Thune hits small towns to talk ag issues, railcar shortageSen. John Thune, R-S.D., posed a question Thursday morning to those at CHS Farmers Alliance. “What can Uncle Sam do for you?” he asked the handful of locals gathered in the store. “Raise crop prices,” said resident Matt Schroeder, drawing laughs from others, including Thune.
By: Marcus Traxler, Forum News Service
ALEXANDRIA, S.D. — Sen. John Thune, R-S.D., posed a question Thursday morning to those at CHS Farmers Alliance.
“What can Uncle Sam do for you?” he asked the handful of locals gathered in the store.
“Raise crop prices,” said resident Matt Schroeder, drawing laughs from others, including Thune.
Between the crops and one of the senator’s emphases this year — the railcar shortage — Thune’s focus Thursday was on agriculture. While things are moving along fine now, Thune says he expects a challenge.
“We’re expecting another record crop,” he said Thursday, standing on the sidewalk of Main Street in Alexandria. “They’re saying 1.1 billion bushels, which will dwarf anything we’ve seen. Last year was a record and this will pass it by quite a bit. We already had transportation issues last year, so we’re trying to get ahead of that and we’re having conversations with the railroads.”
Thune has met with officials from Burlington Northern and Santa Fe and Canadian Pacific railways in recent months, including with BNSF Executive Chairman Matt Rose. Thune said he believes both companies understand the shortage problem needs to be dealt with before harvest.
“(Rose) is very aware of the problems and is working to not only get a car supply but locomotives and to help now with the wheat harvest and with the corn and soybeans to come,” Thune said. “But it’s going to be a constant thing to be vigilant about.”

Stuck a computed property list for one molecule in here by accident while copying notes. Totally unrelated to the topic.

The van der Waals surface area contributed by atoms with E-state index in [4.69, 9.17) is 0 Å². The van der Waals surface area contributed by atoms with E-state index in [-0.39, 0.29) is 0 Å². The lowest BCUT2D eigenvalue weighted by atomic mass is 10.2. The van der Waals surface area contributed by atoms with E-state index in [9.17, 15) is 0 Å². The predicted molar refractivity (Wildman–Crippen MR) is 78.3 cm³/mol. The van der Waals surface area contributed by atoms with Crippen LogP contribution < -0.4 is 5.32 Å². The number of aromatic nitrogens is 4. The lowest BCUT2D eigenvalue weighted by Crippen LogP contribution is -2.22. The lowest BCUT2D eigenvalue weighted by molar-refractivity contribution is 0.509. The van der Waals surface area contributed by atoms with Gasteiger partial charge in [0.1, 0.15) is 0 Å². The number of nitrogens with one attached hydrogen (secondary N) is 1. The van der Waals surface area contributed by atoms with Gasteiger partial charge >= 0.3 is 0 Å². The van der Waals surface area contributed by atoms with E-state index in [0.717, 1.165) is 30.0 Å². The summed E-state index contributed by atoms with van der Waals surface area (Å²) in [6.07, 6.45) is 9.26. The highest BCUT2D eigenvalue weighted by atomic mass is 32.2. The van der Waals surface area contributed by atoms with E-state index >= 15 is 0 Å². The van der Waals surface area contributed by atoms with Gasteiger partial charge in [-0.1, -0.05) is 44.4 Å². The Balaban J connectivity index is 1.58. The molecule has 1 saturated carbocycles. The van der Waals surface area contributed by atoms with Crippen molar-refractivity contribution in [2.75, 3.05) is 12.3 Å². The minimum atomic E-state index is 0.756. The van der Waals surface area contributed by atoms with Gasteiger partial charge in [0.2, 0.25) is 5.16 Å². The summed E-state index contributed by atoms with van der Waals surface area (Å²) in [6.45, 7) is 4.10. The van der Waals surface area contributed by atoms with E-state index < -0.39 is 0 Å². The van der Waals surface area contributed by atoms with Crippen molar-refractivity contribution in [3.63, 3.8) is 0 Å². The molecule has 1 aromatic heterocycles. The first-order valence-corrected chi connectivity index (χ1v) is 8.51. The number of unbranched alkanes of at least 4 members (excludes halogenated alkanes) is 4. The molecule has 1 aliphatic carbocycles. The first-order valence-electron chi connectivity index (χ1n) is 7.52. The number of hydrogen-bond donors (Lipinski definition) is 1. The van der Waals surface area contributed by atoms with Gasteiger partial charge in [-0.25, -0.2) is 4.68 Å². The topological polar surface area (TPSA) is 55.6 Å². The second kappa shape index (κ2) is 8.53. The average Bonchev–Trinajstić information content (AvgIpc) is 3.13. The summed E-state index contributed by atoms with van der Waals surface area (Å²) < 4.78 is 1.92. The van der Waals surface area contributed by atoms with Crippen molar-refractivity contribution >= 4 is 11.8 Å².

A July 24 report shows BNSF was 294 cars past due, which were an average of 9.5 days late — a much-improved figure compared to the 1,300 railcars past due on March 21, which were late by 23.3 days. South Dakota’s problem pales in comparison to the past-due car count in North Dakota and Montana, which are 3,359 and 1,068 cars behind, respectively. Thune said he’s working with the federal Surface Transportation Board to make sure a plan is in place for the harvest season and to avoid a scenario where large amounts of grain have to be stored on the ground because there are no cars to move the grain.
“We want to make sure that the railroads are doing everything they can do make sure they’re keeping up with the agricultural harvest in South Dakota, because we can’t afford to have grain spoiling on the ground. That’s not good for anybody,” Thune said.
Thune said he’s made the issue a priority because of how much it means to South Dakotans and their way of life.
“It’s in their best interest to keep shippers happy,” he said of the railroads. “They know that. Sometimes these things are decided by who makes the most noise, and we’re just trying to make sure that we’re in their ear and voicing our concerns on behalf of shippers here in South Dakota.”
Alexandria CHS Farmers Alliance Elevator Manager George Schulte said his elevator doesn’t deal with much for railroad service, instead moving most of its grain by truck and mostly shipping to Mitchell. Other truckloads are hauled to ethanol plants at Loomis and Marion.
“It seems like the grain market has gone in the tank, and so everyone is just sort of waiting things out,” he said.
As is the case, the market dictates business on the farm and at the elevator.
“If the market was really good, we’d probably be swimming in grain, trying to get rid of it,” he said. “But farmers are holding on to it for now.”
Schulte expects the Alexandria area to have a very good harvest.
“We got that shot of rain and things are really looking good,” he said.
Thune, who also made visits to Howard and Salem later in the day, has been making his way around the state during this month-long break from session in Washington, D.C. He said many people are expressing what he calls “pocketbook problems” with the government, and many of those are connected to ag issues in the state’s small towns.
“People are aware of what the crops are looking like and what the yields are looking like and what the current prices are, which are depressed compared to what we’ve seen,” Thune said.